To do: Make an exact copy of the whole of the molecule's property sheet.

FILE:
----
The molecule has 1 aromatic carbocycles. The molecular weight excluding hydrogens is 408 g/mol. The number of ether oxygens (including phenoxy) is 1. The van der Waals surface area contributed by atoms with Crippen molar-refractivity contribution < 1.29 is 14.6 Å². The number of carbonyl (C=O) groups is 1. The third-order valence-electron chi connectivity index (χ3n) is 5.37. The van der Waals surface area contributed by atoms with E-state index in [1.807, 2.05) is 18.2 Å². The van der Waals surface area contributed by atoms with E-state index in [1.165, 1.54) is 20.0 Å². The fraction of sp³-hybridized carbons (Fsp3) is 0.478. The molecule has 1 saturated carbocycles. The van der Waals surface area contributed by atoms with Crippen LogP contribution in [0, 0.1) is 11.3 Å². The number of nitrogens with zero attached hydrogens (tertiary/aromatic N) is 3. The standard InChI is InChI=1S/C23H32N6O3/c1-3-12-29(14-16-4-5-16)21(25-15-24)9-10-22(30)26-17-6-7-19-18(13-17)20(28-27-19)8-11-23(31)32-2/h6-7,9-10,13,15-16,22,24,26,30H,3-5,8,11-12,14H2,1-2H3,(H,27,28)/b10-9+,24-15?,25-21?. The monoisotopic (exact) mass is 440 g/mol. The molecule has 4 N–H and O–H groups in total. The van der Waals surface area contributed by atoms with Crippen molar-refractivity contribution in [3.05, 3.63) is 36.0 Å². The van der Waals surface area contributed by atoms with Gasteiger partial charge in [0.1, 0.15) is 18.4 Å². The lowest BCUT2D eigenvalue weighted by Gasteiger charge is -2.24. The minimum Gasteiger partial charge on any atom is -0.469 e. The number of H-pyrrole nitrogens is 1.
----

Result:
The molecule has 1 aromatic carbocycles. The molecular weight excluding hydrogens is 408 g/mol. The number of ether oxygens (including phenoxy) is 1. The van der Waals surface area contributed by atoms with Crippen molar-refractivity contribution < 1.29 is 14.6 Å². The number of carbonyl (C=O) groups is 1. The third-order valence-electron chi connectivity index (χ3n) is 5.37. The van der Waals surface area contributed by atoms with E-state index in [1.807, 2.05) is 18.2 Å². The van der Waals surface area contributed by atoms with E-state index in [1.165, 1.54) is 20.0 Å². The fraction of sp³-hybridized carbons (Fsp3) is 0.478. The molecule has 1 saturated carbocycles. The van der Waals surface area contributed by atoms with Crippen LogP contribution in [0, 0.1) is 11.3 Å². The number of nitrogens with zero attached hydrogens (tertiary/aromatic N) is 3. The standard InChI is InChI=1S/C23H32N6O3/c1-3-12-29(14-16-4-5-16)21(25-15-24)9-10-22(30)26-17-6-7-19-18(13-17)20(28-27-19)8-11-23(31)32-2/h6-7,9-10,13,15-16,22,24,26,30H,3-5,8,11-12,14H2,1-2H3,(H,27,28)/b10-9+,24-15?,25-21?. The monoisotopic (exact) mass is 440 g/mol. The molecule has 4 N–H and O–H groups in total. The van der Waals surface area contributed by atoms with Crippen molar-refractivity contribution in [3.05, 3.63) is 36.0 Å². The van der Waals surface area contributed by atoms with Gasteiger partial charge in [0.1, 0.15) is 18.4 Å². The lowest BCUT2D eigenvalue weighted by Gasteiger charge is -2.24. The minimum Gasteiger partial charge on any atom is -0.469 e. The number of H-pyrrole nitrogens is 1.